“The Ministry of Health has put out a valuable analysis of the cost vs effectiveness of fluoridation.

“In it, the Ministry of Health uses two competing analyses, which use different calculations, and yet come to the same basic conclusions. Dentistry is expensive, fluoridation is not, and it results in considerable cost saving.”

What would you say to people who are confused or concerned by the debate around community water fluoridation?

“Fluoride is in water anyway – all that is done in fluoridation is an adjustment of the levels. In New Zealand, the naturally-occurring fluoride levels are low, in other countries they are too high. It is important that fluoride levels be controlled so that they are ‘just right’.

“Fluoridation has been around for a long time. Fluoride toothpaste and fluoridated water are an important part of the reason that young New Zealander’s teeth are now much better than they were in previous generations.

“Fluoride is only part of the equation for improving dental health – we need to keep the pressure on for control of added sugars in foods and drinks. We also need to find ways to make dental care more accessible to people, as so many New Zealanders find dental care to be unaffordable.”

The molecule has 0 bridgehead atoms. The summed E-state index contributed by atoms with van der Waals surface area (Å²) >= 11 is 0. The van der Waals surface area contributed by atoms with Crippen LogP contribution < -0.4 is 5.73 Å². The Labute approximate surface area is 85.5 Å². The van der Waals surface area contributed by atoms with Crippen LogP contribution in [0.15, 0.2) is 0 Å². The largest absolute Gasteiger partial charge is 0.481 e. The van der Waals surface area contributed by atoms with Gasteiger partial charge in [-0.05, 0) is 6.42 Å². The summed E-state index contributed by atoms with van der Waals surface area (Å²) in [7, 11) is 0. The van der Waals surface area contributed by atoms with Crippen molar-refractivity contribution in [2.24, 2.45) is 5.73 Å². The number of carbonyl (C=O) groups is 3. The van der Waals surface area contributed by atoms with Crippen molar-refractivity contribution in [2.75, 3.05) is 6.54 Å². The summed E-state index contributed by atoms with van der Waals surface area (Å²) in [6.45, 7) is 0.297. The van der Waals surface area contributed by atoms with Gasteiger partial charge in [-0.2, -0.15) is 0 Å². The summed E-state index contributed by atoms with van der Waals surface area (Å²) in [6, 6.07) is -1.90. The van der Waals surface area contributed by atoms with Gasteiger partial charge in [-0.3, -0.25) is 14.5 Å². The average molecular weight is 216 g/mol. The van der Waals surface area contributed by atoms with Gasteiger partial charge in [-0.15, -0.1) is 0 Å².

EXPERT Q&A: United States Centers for Disease Control and Prevention (CDC)

Representatives from The US Centers for Disease Control and Prevention (CDC)

Globally, what is the current evidence for fluoridation?

“The safety and benefits of fluoride are well documented and have been reviewed comprehensively by several scientific and public health organizations. The U.S. Public Health Service; the United Kingdom’s National Institute for Health Research, Centre for Reviews and Dissemination, at the University of York; and the National Health and Medical Research Council, Australia have all conducted scientific reviews by expert panels and concluded that community water fluoridation is a safe and effective way to promote good oral health and prevent cavities (tooth decay).”

The majority of US citizens drink fluoridated water – is there any evidence of differences in health outcomes between fluoridated and non-fluoridated regions?

“Evidence from the Guide to Community Preventative Services shows that water fluoridation prevents tooth decay by providing frequent and consistent contact with low levels of fluoride, ultimately reducing tooth decay by 25% in children and adults.

“Additional evidence shows that schoolchildren living in communities where water is fluoridated have, on average, 2.25 fewer decayed teeth compared to similar children not living in fluoridated communities.”

Fluoridation has become a highly-charged debate, where does this opposition stem from? AND what are the main arguments against fluoridation and where does the evidence stand on these points?